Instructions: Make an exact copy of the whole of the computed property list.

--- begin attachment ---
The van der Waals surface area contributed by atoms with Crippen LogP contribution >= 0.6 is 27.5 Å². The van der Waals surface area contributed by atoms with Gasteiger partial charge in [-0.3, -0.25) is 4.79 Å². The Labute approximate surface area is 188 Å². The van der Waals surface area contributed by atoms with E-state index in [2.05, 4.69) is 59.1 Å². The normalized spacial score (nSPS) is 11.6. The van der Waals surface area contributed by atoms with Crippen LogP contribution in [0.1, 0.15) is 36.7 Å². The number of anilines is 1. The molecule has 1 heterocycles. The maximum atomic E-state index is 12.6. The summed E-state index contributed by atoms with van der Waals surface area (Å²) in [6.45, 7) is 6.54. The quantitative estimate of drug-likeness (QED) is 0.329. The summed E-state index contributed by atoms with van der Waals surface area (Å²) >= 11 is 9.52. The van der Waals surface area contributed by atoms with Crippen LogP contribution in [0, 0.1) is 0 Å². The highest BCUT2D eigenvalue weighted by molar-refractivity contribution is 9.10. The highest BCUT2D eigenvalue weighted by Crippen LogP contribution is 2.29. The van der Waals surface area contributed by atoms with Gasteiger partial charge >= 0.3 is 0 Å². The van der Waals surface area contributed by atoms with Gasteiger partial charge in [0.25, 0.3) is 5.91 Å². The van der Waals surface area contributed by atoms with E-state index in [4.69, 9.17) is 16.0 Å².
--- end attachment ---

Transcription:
The van der Waals surface area contributed by atoms with Crippen LogP contribution >= 0.6 is 27.5 Å². The van der Waals surface area contributed by atoms with Gasteiger partial charge in [-0.3, -0.25) is 4.79 Å². The Labute approximate surface area is 188 Å². The van der Waals surface area contributed by atoms with E-state index in [2.05, 4.69) is 59.1 Å². The normalized spacial score (nSPS) is 11.6. The van der Waals surface area contributed by atoms with Crippen LogP contribution in [0.1, 0.15) is 36.7 Å². The number of anilines is 1. The molecule has 1 heterocycles. The maximum atomic E-state index is 12.6. The summed E-state index contributed by atoms with van der Waals surface area (Å²) in [6.45, 7) is 6.54. The quantitative estimate of drug-likeness (QED) is 0.329. The summed E-state index contributed by atoms with van der Waals surface area (Å²) >= 11 is 9.52. The van der Waals surface area contributed by atoms with Crippen LogP contribution in [0, 0.1) is 0 Å². The highest BCUT2D eigenvalue weighted by molar-refractivity contribution is 9.10. The highest BCUT2D eigenvalue weighted by Crippen LogP contribution is 2.29. The van der Waals surface area contributed by atoms with Gasteiger partial charge >= 0.3 is 0 Å². The van der Waals surface area contributed by atoms with Gasteiger partial charge in [0.25, 0.3) is 5.91 Å². The van der Waals surface area contributed by atoms with E-state index in [4.69, 9.17) is 16.0 Å².